As Haiti braces for Tropical Storm Emily, I can’t help but wonder if they have emergency communication networks in top order. I’d say an IVR notification system would be a good idea—I wonder if they’ve thought of it.
According to CNN, 12,000 United Nations peacekeepers are in Haiti waiting to deal with whatever Emily brings.
Keep in mind this is the tiny island nation (sharing the island of Hispaniola with the Dominican Republic) that suffered a devastating 7.0-magnitude earthquake just last year. There are still hundreds of thousands of displaced Haitians living in makeshift camps after the earthquake. The last thing they need is a tropical storm.
And Haiti doesn’t have the money or infrastructure at the moment to deal with another natural disaster (it’s a poor nation, and newly elected President Michel Martelly hasn’t formed his government yet, which complicates things further).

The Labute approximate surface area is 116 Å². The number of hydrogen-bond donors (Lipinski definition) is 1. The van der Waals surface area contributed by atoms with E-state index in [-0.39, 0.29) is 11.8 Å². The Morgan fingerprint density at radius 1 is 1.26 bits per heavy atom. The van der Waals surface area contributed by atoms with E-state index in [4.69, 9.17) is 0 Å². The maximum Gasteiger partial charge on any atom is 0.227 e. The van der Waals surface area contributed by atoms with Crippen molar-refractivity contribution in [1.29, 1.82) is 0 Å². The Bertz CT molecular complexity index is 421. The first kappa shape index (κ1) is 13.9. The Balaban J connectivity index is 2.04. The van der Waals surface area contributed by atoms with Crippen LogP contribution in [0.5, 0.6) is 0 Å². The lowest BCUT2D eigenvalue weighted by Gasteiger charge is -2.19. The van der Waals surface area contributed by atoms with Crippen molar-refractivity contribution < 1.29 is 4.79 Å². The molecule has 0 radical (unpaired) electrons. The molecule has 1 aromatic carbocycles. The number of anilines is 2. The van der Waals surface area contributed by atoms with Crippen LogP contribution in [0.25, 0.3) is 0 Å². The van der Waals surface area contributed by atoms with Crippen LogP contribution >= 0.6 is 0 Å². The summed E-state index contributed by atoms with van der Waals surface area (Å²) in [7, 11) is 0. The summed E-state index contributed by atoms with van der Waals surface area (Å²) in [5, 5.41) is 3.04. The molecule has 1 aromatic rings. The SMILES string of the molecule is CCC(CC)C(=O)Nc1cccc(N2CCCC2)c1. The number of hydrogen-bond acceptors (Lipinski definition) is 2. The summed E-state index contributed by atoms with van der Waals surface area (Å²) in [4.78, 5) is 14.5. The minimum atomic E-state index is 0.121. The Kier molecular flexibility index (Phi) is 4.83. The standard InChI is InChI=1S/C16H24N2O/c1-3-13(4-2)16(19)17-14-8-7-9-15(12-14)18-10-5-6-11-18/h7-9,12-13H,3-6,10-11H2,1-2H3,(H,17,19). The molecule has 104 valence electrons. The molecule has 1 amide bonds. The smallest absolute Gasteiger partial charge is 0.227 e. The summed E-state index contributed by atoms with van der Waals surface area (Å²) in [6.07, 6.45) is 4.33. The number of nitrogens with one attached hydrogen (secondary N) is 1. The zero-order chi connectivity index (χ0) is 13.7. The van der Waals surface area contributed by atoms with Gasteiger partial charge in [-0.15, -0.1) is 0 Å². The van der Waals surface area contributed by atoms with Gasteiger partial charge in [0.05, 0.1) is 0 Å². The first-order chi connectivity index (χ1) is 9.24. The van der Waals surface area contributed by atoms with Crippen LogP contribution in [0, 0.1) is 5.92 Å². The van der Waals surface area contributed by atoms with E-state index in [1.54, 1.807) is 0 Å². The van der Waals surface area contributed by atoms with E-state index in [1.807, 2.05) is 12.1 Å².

Haiti has low literacy rates (52% according to Wikipedia) and widespread poverty. Despite that, it’s a leading market in the Caribbean for mobile phones.
Of course the first thing that runs through my mind is how someone living in a shanty could afford or a cell phone, or how they could even charge one. But I imagine some make it work, especially if they had homes and the phone already before the earthquake. And they have jobs (maybe they charge it at work).
Beyond those living in the camps, though, more and more Haitians have mobile phones, which have become vital communication tools in other disasters.
During the earthquake, tsunami and nuclear meltdown in Japan earlier this year, mobile phones were essential to the search operations. They enabled rescue workers to find and stay in contact with survivors trapped under debris, and they helped survivors locate their loved ones.
There’s no telling what will happen in Haiti as Emily hits today. I haven’t seen anything saying they’re upgrading it to a hurricane yet, but it’ll be bad even if it isn’t—at least for the Haitians still displaced from last year’s quake.
Like I said, I’m not sure if they’ve considered an IVR notification system or even how effective it would be. But every little bit helps.